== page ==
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Ron Z.
Ron Z., - Infinity Tech -
Category: Infiniti
Satisfied Customers: 17948
Experience:  18+yrs experience. State Inspector and Infinity Diagnostics
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I do have infiniti fx35 2006 model, recently got service

Customer Question

Customer: i do have infiniti fx35 2006 model, recently got service engine soon, 56k ***** ***** on it.
JA: Thanks. Can you give me any more details about your issue?
Customer: what is the reason to get this issue
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Customer: i will pay only if the problem resolved, no problem on the driving
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Submitted: 11 months ago.
Category: Infiniti
Expert:  Ron Z. replied 11 months ago.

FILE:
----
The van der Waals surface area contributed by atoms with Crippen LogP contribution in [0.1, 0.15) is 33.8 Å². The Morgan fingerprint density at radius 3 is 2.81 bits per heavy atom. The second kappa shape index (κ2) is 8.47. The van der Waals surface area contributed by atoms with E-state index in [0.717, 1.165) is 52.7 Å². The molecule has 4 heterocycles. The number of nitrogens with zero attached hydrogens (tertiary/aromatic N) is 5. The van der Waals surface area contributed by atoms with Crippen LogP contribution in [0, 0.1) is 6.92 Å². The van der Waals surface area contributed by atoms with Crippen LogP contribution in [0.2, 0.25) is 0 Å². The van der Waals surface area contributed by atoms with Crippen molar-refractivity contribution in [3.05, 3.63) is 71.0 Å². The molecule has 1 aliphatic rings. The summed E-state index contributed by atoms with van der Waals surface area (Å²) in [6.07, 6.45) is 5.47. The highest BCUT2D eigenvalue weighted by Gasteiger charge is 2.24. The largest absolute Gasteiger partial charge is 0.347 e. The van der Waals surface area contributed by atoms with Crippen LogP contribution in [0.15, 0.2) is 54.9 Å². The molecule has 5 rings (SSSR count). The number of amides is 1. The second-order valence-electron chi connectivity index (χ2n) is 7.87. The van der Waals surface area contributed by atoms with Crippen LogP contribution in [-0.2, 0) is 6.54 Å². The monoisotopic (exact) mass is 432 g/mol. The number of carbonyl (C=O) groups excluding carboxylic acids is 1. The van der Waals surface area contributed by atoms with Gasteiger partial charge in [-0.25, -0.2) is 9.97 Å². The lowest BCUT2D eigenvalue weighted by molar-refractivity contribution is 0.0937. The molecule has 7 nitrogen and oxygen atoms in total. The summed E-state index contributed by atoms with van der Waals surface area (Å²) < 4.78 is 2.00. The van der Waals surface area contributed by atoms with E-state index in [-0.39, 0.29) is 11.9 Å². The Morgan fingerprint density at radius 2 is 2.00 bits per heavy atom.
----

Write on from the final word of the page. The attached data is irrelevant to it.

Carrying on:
When the Service Engine Soon light comes on, this is the on-board computer's way of telling you it sees a problem in one of the monitored systems. Unfortunately, there are literally 100's of parts and sensors monitored in various systems, and to take a "guess" as to which part/sensor in which system is faulty, is virtually impossible. However, if you are not experiencing any drivability issues such as skipping, stalling, shifting problems, etc, then more than likely, the problem is going to lie in the EVAP (emissions control/recovery) system. Very commonly, this could be a faulty, loose or missing fuel cap or even putting fuel in while the vehicle is running can set the light. Check the underside of the fuel cap for any cracks or signs of defects that may keep the cap from sealing correctly. If there are any doubts about the inspection of the cap, replace it. Keep in mind, you will need a cap that meets OE Specs. Those "universal" or "locking" fuel caps sold at after market parts stores do not meet OE specs, and will not seal the system correctly. Check the top of the fuel filler neck for any signs of damage or debris. Check under the vehicle, around the rear areas of the vehicle, looking for any vacuum lines that have dry-rot cracks, holes or loose/missing connections. If these all check out, then the best thing to do at this point is to have the Diagnostic Trouble Codes (aka "p-codes") read from the on-board computer. These p-codes are what is used as a "starting point" for the diagnosis and will tell which part/sensor, in which system, has the fault. There isn't a Mechanic on the planet that can tell you what is wrong with the vehicle just by "looking" at the Engine Light. Every single Mechanic's first course of action WILL be to obtain the p-codes. It's standard diagnostic procedure. Once you get these p-codes you can more accurately and efficiently diagnose the problem and then make the correct repair. You can have these p-codes read FREE (except in California) at any local "big chain" part store (ie. AutoZone, PepBoys, Advanced, etc). Please remember to rate our Q&A session today. Leave a rating using the stars at the top of this page or accept the answer so I may be credited for this Q&A. Rating or accepting my answer does not cost you extra. It allows me to be credited for my work. You can ask follow-up questions after you rate or accept.